58

Does this do what I think it does? It seems to me that yes. I am asking to be sure.

if n[i] == n[i+1] == n[i+2]:
    return True

Are these equal?

if n[i] == n[i+1] and n[i+1] == n[i+2]:
    return True
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55

It is equivalent to but not equal to, since accesses are only performed once. Python chains relational operators naturally (including in and is).

The easiest way to show the slight difference:

>>> print(1) == print(2) == print(3)
1
2
3
True
>>> print(1) == print(2) and print(2) == print(3)
1
2
2
3
True

print() always returns None, so all we are doing is comparing Nones here, so the result is always True, but note that in the second case, print(2) is called twice, so we get two 2s in the output, while in the first case, the result is used for both comparisons, so it is only executed once.

If you use pure functions with no side-effects, the two operations end up exactly the same, but otherwise they are a little different.

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  • 4
    It's worth noting they are not the same, as it is possible to contrive a scenario where one works and the other fails (n is an object that changes the value of n[i+1] after an access). Edit: I have edited in an example to show the difference. – Gareth Latty Dec 10 '12 at 17:33
  • @GarethLatty both of your examples return True. Didn't you mean to put an example where one's False? – joel Nov 3 '19 at 11:02
  • @JoelBerkeley It took me a second to work out what I was trying to show there as well, after 7 years. The point is that they both return the same result, but the side effects are different: one prints 2 twice. I've added some more explanation to make that clear. – Gareth Latty Nov 3 '19 at 15:12
  • @GarethLatty it is possible to make it so that one's False and the other True, with a object that updates on every call. I feel that's more at least as important as side efffects. I can add an example – joel Nov 3 '19 at 19:05
  • @JoelBerkeley That is just another example of a side effect, but yeah, no harm in adding more examples to clarify the point. – Gareth Latty Nov 3 '19 at 20:34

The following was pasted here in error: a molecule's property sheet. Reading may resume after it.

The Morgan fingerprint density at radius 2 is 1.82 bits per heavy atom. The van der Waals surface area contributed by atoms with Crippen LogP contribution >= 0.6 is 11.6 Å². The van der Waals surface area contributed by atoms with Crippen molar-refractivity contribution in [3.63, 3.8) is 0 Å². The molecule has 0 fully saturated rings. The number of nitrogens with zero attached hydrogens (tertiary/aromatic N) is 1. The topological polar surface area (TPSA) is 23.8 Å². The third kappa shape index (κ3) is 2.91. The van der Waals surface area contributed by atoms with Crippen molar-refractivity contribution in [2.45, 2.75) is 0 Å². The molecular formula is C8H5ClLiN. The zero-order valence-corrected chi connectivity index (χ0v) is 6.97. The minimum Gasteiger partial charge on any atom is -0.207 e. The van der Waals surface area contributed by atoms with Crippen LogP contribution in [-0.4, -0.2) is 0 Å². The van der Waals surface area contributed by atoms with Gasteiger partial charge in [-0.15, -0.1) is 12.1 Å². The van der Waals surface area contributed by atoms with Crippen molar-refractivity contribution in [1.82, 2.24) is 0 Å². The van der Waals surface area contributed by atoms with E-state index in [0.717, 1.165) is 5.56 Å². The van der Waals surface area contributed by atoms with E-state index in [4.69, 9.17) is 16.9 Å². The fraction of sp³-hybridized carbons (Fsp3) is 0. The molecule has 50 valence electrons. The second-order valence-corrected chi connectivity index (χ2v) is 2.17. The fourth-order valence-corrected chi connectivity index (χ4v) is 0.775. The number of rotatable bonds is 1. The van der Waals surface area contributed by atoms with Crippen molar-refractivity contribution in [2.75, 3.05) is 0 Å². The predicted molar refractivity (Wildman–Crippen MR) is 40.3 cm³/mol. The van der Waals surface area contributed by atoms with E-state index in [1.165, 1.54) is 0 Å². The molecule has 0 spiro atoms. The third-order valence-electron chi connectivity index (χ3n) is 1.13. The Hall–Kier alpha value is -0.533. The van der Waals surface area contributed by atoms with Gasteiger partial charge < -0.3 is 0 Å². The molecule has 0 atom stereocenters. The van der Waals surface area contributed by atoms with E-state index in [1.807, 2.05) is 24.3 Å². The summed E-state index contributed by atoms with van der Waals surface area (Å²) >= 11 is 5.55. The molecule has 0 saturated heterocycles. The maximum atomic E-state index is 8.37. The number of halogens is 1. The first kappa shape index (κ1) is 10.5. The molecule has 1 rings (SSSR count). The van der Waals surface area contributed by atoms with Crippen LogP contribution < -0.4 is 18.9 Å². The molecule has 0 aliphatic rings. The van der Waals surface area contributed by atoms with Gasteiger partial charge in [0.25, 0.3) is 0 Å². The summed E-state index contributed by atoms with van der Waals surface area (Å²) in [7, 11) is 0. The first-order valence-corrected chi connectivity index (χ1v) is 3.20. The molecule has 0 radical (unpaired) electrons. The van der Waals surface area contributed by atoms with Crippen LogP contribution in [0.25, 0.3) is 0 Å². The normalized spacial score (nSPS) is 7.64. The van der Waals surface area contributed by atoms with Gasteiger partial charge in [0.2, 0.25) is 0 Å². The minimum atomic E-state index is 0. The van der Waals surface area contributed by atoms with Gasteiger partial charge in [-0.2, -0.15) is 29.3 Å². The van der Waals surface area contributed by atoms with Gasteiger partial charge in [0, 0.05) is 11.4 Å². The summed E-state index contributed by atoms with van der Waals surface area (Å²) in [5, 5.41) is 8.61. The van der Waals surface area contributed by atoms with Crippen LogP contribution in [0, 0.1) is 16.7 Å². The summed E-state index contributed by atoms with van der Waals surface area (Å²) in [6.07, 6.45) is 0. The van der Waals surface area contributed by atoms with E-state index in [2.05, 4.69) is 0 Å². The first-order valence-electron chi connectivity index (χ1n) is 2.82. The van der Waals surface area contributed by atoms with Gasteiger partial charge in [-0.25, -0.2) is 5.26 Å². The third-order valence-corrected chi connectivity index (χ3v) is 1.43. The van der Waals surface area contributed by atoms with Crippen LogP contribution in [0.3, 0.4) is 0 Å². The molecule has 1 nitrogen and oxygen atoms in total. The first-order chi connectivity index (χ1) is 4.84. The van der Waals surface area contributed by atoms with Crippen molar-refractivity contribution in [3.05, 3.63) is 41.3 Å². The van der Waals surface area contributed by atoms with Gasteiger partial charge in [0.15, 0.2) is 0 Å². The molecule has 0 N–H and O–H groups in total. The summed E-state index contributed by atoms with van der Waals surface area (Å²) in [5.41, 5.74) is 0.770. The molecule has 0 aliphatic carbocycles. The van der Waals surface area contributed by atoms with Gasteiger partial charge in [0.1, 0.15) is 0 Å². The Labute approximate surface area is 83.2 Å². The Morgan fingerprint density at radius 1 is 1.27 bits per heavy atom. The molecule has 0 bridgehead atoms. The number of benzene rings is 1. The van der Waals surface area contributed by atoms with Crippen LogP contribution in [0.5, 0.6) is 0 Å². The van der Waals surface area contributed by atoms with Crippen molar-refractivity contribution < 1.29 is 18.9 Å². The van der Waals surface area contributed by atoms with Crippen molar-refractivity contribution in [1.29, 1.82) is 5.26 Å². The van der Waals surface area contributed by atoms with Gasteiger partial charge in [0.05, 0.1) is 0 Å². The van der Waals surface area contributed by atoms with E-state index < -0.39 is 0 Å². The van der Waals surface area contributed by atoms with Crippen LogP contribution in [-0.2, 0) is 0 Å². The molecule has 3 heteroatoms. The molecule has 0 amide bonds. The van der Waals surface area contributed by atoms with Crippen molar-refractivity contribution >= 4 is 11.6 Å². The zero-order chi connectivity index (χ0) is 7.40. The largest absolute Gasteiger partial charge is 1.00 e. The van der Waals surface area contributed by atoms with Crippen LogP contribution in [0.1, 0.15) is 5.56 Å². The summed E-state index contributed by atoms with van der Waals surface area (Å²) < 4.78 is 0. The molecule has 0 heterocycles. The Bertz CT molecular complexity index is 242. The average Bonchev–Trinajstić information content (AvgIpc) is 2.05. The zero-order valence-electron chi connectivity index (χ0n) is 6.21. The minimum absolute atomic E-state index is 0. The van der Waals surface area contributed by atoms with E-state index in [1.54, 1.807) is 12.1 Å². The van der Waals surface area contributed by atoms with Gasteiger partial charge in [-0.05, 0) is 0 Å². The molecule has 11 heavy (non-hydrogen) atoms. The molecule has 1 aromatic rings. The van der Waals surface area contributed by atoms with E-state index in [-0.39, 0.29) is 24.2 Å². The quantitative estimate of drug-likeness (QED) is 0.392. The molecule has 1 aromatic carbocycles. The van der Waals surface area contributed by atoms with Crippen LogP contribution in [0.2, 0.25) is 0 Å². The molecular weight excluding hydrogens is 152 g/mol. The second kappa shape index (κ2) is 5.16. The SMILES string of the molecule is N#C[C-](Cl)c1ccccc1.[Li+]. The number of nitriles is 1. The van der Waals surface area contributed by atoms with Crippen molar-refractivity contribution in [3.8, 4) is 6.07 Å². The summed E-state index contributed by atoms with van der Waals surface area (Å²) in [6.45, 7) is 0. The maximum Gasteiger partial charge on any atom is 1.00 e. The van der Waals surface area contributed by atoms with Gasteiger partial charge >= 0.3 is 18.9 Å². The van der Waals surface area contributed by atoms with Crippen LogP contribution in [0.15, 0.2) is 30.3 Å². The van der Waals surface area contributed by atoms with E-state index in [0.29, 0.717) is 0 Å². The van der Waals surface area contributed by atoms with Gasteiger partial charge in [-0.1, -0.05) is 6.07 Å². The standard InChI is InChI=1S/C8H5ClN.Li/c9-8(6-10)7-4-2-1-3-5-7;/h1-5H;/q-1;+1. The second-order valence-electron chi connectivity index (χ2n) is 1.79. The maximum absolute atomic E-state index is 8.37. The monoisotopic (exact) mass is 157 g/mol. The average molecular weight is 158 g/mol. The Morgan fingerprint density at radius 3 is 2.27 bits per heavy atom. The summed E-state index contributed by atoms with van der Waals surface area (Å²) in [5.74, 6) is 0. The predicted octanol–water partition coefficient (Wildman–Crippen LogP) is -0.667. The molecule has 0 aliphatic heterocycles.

15

Yes, however, when the comparisons are chained the common expression is evaluated once, when using and it's evaluated twice. In both cases the second comparison is not evaluated if the first one is false, example from the docs:

Comparisons can be chained arbitrarily, e.g., x < y <= z is equivalent to x < y and y <= z, except that y is evaluated only once (but in both cases z is not evaluated at all when x < y is found to be false).

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7

As answered by others, the answer is yes. However: beware of adding parentheses. For example:

>>> 1 == 2 == 0
False
>>> (1 == 2) == 0
True

In the second case, (1 == 2) evaluates to False, and then False == 0 evaluates to True, because Python allows comparison of booleans to integers.

Likewise:

>>> 0 == 0 == 1
False
>>> (0 == 0) == 1
True
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5

yes you are correct ....

you can also do

5 > x > 1

or

1 < x < 5
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2

Yep, at the python's internals the comparison operators returns nor true neither false, they instead return the 'comparison result' object (cannot remember the class name, it was quite in past), and this object provides the _lt_, _gt_, _eq_ etc etc methods and become 'responsible' for the final result (and the 'comparison result' is casting to True or False at end of statement). That's a magic of semantic control python provides to you :)

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1

It seems that you can also chain == with !=:

>>> a = b = c = 1
>>> a == b == c
True
>>> a == b == c == 1
True
>>> a == b == c == 2
False
>>> a == b == c != 2
True
>>> a == b == c != 1
False
>>> 
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1

You can use set collection to test the equality

>>> a, b, c = 2, 2, 2
>>> len({a, b, c}) == 1
True
>>> a, b, c = 2, 2, 3
>>> len({a, b, c}) == 1
False
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